When it comes to hats (and beards), I always find inspiration in watching Sidney Lumet's Serpico.  The costume designer Anna Hill Johnstone, who was also designer for the Godfather trilogy and The Stepford Wives, did an absolutely fantastic job in outfitting the lively and unique character of Frank Serpico.  Serpico was notorious for his style - standing out amongst the conservative dressers in the station, but blending in perfectly on the street.  Indeed even now, with the occasional public appearance, his style is interesting to see.  But of course Hollywood has a way of making the real ostensibly more real in our minds (yet being simultaneously thoroughly fabricated), and so when I think of Serpico, I think of the film and Al Pacino.  And damn did he look cool in that film. 


xxxx

9 comments:

  1. I'm going to start saying "bearddom". I don't know how or when it will fit into conversation, but I will make it happen.

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  2. I'm not familiar with the movie, but there definitely is a distinctive style to him.

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  3. i always think my beard is going good until i see in on photos and then realise it doesn't exist really. hmm. i agree with hats though, i love "the wrong man" and watching that film always makes me want one of those hats

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  4. This had to be Al's finest beard. My Mom used to have his "serpico" poster in her room. I've only seen it in old photos, but she carried that thing to college with her, too. & then she met a guy who had a pretty much hairy face and hair as wild as Serpico's. I'm thinking this character's look had a lot to do with who my Mom hooked up with now.

    Now..my brother who couldn't wait to have sideburns has a pretty much never ending beard. My Dad swears its the French in him that gave off such good hairy genes.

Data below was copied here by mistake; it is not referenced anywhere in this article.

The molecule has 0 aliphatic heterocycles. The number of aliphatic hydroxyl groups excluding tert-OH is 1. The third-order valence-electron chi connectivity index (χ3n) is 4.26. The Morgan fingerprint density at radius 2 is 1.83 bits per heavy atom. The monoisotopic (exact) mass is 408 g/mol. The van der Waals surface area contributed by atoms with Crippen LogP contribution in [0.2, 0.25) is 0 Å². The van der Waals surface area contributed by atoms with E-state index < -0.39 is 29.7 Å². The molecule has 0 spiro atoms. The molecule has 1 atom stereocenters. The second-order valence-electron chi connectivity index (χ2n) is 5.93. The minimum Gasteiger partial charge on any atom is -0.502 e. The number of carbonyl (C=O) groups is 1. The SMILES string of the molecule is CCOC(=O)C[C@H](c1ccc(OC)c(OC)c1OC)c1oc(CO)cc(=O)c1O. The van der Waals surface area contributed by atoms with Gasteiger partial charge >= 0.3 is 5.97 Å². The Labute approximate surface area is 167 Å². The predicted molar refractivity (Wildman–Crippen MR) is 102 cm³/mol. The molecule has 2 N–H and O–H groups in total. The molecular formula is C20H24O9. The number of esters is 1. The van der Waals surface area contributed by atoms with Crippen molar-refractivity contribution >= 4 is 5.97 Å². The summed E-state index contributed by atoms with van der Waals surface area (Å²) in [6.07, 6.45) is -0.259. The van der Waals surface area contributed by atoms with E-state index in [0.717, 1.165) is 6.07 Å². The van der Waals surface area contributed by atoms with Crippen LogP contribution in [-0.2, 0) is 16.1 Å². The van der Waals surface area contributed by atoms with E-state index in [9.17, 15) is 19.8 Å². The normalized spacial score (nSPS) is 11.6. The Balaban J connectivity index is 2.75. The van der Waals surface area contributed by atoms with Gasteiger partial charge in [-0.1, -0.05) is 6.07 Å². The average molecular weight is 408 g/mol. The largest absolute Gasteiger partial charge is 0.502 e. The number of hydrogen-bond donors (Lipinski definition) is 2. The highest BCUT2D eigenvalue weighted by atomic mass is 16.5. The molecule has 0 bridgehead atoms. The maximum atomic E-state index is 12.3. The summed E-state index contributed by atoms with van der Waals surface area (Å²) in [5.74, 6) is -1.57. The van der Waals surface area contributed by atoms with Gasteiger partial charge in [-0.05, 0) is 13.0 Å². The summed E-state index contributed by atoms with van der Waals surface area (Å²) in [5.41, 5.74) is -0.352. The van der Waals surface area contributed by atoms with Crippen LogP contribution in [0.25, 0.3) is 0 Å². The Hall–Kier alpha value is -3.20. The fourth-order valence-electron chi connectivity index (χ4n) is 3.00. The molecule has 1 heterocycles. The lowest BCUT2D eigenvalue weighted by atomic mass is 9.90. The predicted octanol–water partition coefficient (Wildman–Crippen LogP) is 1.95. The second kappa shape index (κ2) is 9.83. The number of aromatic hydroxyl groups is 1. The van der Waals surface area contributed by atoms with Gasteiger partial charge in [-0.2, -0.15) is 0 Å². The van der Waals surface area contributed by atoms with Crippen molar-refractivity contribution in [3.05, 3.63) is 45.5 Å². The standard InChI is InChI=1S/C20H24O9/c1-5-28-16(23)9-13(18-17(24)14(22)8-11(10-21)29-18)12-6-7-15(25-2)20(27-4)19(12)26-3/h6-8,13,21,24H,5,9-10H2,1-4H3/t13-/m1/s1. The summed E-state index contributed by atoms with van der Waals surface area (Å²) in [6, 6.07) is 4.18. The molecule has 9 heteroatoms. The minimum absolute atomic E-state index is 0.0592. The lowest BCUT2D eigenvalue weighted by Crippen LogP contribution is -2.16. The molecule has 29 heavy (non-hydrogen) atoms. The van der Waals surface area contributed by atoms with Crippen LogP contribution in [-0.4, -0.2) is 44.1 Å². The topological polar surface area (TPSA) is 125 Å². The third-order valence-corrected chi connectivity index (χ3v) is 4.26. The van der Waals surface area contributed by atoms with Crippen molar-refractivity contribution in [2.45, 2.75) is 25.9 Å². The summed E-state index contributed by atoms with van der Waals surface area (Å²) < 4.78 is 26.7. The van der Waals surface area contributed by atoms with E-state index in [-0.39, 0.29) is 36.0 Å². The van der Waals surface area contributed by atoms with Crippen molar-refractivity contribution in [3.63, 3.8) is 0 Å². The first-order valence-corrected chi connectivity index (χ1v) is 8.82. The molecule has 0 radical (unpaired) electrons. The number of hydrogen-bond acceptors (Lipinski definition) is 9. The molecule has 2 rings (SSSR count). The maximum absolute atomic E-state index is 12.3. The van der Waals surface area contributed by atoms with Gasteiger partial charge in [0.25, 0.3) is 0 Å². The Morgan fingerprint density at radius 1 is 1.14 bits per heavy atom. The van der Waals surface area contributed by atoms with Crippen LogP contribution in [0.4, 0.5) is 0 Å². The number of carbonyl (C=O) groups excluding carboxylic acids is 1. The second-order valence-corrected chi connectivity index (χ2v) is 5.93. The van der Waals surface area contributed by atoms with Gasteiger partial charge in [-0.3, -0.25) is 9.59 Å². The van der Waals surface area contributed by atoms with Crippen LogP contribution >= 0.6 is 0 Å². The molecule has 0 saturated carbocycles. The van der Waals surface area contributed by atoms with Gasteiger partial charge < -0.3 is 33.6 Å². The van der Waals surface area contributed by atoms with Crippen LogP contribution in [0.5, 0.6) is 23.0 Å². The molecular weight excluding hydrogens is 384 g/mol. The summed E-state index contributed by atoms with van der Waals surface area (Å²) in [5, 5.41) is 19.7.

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  5. I think we're on the same path to that jewish hat outfitters. There's one here in Hasidic Williamsburg I'm dying to go to but also piss terrified. Need to go with a friend me thinks...

    In terms of knit hats, it depends. Sometimes I like the awkward tight thick knit watch caps but they aren't so easy for those of us with a curlier nature...

    As per our earlier tweetversation: "What would Rei do?"

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  6. AND how could I forget how amazing is Serpico's floppy hat?!

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  7. Serpico sure knows how to rock a hat... and beard. I've never been much of a hat person myself, though I so wish I could be (but hat hair has always stopped me). I don't suppose any of the vintage stores around London would have anything you'd be looking for, but I actually think going to a Jewish outfitters might be a great idea.

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  8. His beard is crazy! But he it looks so good to him though ;)

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  9. you're amazing. the writing on your blog is, has been, and probably always will be my favorite. how has you health been lately? good, i hope. best of luck with your beardom (: